Blockchain in Real Estate: How Blockchain Technology can Transform the Property Sector. Insights by special guest contributor Rt Hon Grant Shapps MP, Chair of the UK Parliamentary Blockchain Committee (APPG Blockchain) and former housing minister for the UK Government.
Why is buying or selling a home so incredibly stressful? According to psychiatrists, moving house ranks as life’s third most stressful activity. It’s right up there after losing a loved one and getting divorced. And, it turns out, you don’t even need to purchase a home to feel the stress. Just renting or letting a property can also release lots of anxiety-inducing serotonin.
When I became Housing Minister back in 2010 I hoped I might find a way to lower house moving stress.
So, I ordered a review of home buying and selling, renting and letting. Was there, I asked, a better/less stressful way for our house moving system to work? Perhaps with the benefit of international comparison from Scotland to Europe and beyond, we would find somewhere on the globe where moving home had been destressed.
And the result?
Well, it turns out that every system has its pros and cons. You can sign a contract up front (as the French do) and then go through the process of people wriggling out once they’ve had a survey and found the dry rot. Or, you can have an offer accepted (as we do in England) only to experience the delights of gazumping, even after you’ve spent significant cash on professional fees.
The bottom line was that there was no perfect system. And, I couldn’t say with any certainty that a better process actually existed. Because regardless of where in the world you’re reading this – the truth is that every house moving system so far invented has its drawbacks.
However, today I realise that I was probably looking in the wrong direction all along.
You see, the real barrier to smooth property transaction is in fact ‘trust’. Even though moving is in theory just a transaction between a buyer and seller (or renter and landlord), in reality, numerous parties are involved. And, for a transaction to proceed smoothly, each must have confidence in the next.
Of course, if there is one thing that the blockchain is good at, it is acting as a trusted third party.
As Chair of the All-Party Parliamentary Group on the Blockchain, I’m frequently asked by my fellow MPs to ‘just explain this blockchain thing to me’. As anyone who has ever attempted to explain Distributed Ledger Technology in an elevator pitch will testify, a compact answer can be a challenge. But I usually use a version of the following…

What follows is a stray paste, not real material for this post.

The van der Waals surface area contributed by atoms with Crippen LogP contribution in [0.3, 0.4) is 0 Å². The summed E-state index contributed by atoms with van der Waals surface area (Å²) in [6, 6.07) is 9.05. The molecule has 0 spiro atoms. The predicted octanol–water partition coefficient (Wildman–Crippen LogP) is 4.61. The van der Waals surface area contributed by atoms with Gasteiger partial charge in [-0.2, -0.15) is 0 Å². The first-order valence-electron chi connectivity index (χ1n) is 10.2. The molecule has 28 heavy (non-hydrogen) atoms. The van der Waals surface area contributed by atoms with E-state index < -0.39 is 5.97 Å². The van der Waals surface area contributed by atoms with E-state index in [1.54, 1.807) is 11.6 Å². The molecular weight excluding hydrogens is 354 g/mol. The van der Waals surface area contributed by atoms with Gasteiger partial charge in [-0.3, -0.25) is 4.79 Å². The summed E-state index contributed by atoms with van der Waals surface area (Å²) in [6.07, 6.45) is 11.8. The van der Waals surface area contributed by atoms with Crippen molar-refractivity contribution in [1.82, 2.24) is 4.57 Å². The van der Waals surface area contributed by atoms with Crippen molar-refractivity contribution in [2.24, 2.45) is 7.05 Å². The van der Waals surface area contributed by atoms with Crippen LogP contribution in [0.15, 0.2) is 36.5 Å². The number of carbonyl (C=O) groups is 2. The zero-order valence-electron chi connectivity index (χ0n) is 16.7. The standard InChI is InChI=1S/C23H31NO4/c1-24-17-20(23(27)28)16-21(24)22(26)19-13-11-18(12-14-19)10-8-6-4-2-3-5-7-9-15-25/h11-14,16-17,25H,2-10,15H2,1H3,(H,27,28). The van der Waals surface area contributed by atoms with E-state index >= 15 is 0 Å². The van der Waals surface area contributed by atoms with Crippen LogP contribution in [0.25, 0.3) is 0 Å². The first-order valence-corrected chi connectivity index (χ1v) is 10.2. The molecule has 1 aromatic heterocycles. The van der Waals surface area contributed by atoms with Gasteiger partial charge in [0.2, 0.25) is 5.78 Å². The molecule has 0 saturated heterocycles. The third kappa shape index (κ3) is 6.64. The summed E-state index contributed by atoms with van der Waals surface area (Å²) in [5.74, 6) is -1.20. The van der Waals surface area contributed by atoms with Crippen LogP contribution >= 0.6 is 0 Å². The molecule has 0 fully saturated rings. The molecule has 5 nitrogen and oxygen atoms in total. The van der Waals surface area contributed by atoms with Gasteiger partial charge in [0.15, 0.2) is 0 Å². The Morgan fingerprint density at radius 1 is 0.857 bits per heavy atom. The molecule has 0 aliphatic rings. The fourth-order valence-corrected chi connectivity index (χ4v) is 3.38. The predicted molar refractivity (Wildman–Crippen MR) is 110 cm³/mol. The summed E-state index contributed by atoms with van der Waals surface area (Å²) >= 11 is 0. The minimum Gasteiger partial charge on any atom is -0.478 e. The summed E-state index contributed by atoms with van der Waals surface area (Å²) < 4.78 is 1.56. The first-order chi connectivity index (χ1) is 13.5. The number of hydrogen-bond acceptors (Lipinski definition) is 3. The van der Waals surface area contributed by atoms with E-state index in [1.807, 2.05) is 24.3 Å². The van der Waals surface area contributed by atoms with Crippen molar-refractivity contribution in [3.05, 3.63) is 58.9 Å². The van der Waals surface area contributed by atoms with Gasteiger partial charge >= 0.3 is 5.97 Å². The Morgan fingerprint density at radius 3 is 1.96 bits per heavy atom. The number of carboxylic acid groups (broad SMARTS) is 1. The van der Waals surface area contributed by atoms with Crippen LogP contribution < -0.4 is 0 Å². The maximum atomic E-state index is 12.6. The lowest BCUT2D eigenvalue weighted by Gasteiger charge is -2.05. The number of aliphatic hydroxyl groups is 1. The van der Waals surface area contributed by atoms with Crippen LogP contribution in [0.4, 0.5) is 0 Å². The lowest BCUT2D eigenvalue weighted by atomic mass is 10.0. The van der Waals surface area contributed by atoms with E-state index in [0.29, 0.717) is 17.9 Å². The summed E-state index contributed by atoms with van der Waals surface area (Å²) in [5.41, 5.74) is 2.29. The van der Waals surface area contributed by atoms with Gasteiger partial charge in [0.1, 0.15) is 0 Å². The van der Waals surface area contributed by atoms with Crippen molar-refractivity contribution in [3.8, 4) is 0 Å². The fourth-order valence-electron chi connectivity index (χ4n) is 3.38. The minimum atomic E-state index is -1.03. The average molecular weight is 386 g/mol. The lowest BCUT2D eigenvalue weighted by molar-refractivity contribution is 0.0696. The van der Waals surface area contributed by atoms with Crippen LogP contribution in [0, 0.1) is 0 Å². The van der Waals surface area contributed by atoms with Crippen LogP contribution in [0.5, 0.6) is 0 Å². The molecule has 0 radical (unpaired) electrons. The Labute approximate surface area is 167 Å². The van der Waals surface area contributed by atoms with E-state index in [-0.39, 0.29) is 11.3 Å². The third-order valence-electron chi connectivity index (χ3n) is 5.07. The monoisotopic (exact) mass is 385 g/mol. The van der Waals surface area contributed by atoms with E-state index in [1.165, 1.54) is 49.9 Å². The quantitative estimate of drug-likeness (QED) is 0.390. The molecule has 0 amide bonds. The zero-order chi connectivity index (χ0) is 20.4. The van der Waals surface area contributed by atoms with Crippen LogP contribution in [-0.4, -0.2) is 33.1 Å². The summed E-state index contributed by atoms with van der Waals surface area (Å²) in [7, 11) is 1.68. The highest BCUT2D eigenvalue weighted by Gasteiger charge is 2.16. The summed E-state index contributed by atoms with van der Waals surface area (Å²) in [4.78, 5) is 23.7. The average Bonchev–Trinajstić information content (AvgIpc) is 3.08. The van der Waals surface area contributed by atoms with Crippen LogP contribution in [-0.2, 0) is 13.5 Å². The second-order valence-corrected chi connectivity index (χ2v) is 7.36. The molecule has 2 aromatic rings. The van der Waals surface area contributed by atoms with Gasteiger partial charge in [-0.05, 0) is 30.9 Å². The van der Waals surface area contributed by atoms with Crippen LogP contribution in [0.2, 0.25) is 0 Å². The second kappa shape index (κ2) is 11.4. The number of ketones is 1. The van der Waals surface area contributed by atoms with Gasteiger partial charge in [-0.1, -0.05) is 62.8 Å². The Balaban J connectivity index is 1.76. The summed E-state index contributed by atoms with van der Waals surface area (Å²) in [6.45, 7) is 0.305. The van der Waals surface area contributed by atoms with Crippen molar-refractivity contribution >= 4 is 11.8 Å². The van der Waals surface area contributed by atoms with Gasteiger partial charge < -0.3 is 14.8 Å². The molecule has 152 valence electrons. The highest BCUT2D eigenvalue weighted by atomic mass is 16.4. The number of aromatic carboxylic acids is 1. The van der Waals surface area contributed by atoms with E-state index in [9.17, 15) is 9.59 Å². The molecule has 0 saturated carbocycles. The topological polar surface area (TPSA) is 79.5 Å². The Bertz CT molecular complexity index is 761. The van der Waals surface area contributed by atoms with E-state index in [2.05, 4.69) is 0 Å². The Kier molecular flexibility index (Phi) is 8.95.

Let’s say I owe you £100. I ask for your bank details and I make the transfer. I know it’s sent because my banking app tells me so. You know you’ve received it through your bank. Simple enough. Except that to make that transfer, both you and I have had to rely on two large banking institutions, with all their overheads and bureaucracy, just to satisfy ourselves that the transaction really has taken place.
So now imagine a world where we don’t need the involvement of either of our expensive banks. Where thousands of computers belonging to people we don’t need to know guarantee that the payment has been received. This anonymous network becomes our single trusted third-party. And it has the potential to save us both a lot of time and money in the future.
By this point, I’m hoping to get a nodding head and if I do then I’ll complete the explanation. Now can you imagine if we didn’t require so many other trusted third-parties, like accountants, lawyers, conveyancers and so on?
At this point and with some folk, the penny starts to drop. And if it does, then I might throw in a brief word about Smart Contracts and some of the incredible work the All Party Group is viewing from governments, corporates and online communities around the world.
Which brings me back to that property question I posed myself as a Minister all those years ago.
Remember how I couldn’t find a conventional answer to speeding up and de-stressing the property buying and selling, renting and letting sectors? Well, now I think I see a solution. And it involves blockchain technology.
If the key to making a task more efficient is deploying more effective third-parties, then I cannot think of a better place to start than in the property world. From estate agents joining up buyers and sellers, through to conveyancing, searches, land registry and finance – this is a marketplace which has defied consumer-orientated improvement for a very long time.
Yet when I went looking for a solution back then, I came up empty-handed. But now I believe that was because the technology to improve the house moving process simply didn’t exist. Thanks to the Distributed Public Ledger, today it does.
I suspect it won’t be long before the blockchain is bringing massive changes to the property sector. And it will be removing a lot of time, stress and angst in the process.
Rt Hon Grant Shapps MP is the Chair of the UK Parliamentary Blockchain Committee (APPG Blockchain) and former housing minister for the UK Government. Grant is also the chair of OpenBrix Governance committee.
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